Se bella giu satore.

Boris Dralyuk, sterling son of Odessa that he is, has been posting about his visit to that storied port, and in this post he mentions an old Soviet favorite whose films were screening at the City Food Market:

That evening, as bevies of Odessans ate and drank, a little tramp got up to all sorts of antics above their heads. The Market was screening short films featuring Charlie Chaplin, and this brought back a flood of memories from my childhood. Chaplin’s character was a hero of the Soviet public; neither the highbrows nor the lowbrows could resist him. Owen Hatherley has analyzed the early Soviet avant-garde’s fascination with the Little Tramp in The Chaplin Machine (2016), which Tim Kohut reviewed for LARB, and Clare Cavanaugh has offered a brilliant reading of Osip Mandelstam’s two poems on Chaplin from 1937, among the last he ever wrote, in a chapter of Osip Mandelstam and the Modernist Creation of Tradition (1994).

Of course, my little friends and I didn’t know thing one about Mandelstam’s poems in the late 1980s, when we were getting up to Chaplinesque antics of our own. We did know this little song, of unknown origin, that is sung to the tune of Léo Daniderff’s foxtrot “Je cherche après Titine,” which Chaplin immortalized as “The Nonsense Song” in Modern Times (1936).

I’ve long loved “The Nonsense Song” (which you can see in a clip at Boris’s post), but I’ve always wanted a transcription of the lyrics, and it occurred to me that in this day and age, such a thing must be available online. Of course it was, so here they are for your edification:

Se bella giu satore
Je notre so cafore
Je notre si cavore (Je la tu la ti la twah)

La spinash o la bouchon
Cigaretto Portabello
Si rakish spaghaletto
Ti la tu la ti la twah

Senora pilasina
Voulez-vous le taximeter?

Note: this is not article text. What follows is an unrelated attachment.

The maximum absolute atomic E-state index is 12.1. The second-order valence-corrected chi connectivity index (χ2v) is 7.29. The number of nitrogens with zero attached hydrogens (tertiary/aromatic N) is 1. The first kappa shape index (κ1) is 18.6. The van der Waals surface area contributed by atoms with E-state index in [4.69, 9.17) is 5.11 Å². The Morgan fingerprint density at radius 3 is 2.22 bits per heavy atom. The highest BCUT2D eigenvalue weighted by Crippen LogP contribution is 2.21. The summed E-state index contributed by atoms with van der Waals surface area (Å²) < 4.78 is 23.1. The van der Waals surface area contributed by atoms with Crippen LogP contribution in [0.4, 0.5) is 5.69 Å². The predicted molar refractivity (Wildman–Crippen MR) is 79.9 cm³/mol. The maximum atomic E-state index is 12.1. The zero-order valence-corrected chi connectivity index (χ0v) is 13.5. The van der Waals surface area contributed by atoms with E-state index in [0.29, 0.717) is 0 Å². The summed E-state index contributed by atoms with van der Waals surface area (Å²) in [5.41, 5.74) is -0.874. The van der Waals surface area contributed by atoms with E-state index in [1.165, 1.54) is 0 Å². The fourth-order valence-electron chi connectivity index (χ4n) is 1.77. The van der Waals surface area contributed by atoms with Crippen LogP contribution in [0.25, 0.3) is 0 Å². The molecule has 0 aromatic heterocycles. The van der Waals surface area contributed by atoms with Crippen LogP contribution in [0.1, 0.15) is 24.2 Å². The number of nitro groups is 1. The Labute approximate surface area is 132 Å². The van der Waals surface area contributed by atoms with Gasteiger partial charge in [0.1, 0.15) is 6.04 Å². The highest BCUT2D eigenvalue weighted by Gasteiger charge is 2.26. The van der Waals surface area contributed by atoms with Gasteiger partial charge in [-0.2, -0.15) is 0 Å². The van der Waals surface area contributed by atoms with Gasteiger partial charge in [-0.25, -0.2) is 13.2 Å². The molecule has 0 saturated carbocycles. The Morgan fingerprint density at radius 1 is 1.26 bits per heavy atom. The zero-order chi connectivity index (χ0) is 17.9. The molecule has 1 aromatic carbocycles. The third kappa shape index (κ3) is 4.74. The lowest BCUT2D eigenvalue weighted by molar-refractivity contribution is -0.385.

Le zionta su la seata
Tu la tu la tu la wa

Sa montia si n’amora
La sontia so gravora
La zontcha con sora
Je la possa ti la twah

Je notre so lamina
Je notre so cosina
Je le se tro savita
Je la tossa vi la twah

Se motra so la sonta
Chi vossa l’otra volta
Li zoscha si catonta
Tra la la la la la la

(I’ve added a close paren because I couldn’t stand seeing the lack of it.) And the “little song” Boris and his little friends sang to the same tune, beginning “На палубе матросы/ Курили папиросы” (“The sailors on the deck/ were smoking cigarettes”), is at the end of his post. Enjoy!


  1. The French original of Je cherche après Titine, the lyrics and the story behind it. Plus an English version, and a Hebrew one.
    There’s another, more famous Hebrew version, from 1958, but I just hogged up five links.

  2. I like the “Fox-Trot-Schimmy” label.

  3. Speaking of immortalized songs..

  4. January First-of-May says

    Not sure why, but that “French”… both looks and sounds suspiciously Italian to me. (Of course it’s not really Italian either, but it makes for better Italian than it does French.)
    …On second thought it’s probably because French doesn’t usually have anywhere near that many final vowels.

    Reminds me of this classic faux-Italian song that at least doesn’t have any pretense of being (or, at least, representing) anything but Italian… I could swear I’ve seen it discussed on LH before, but Google doesn’t find any instances.
    (On further search it’s apparently real Italian, it just… isn’t exactly a real Italian song.)


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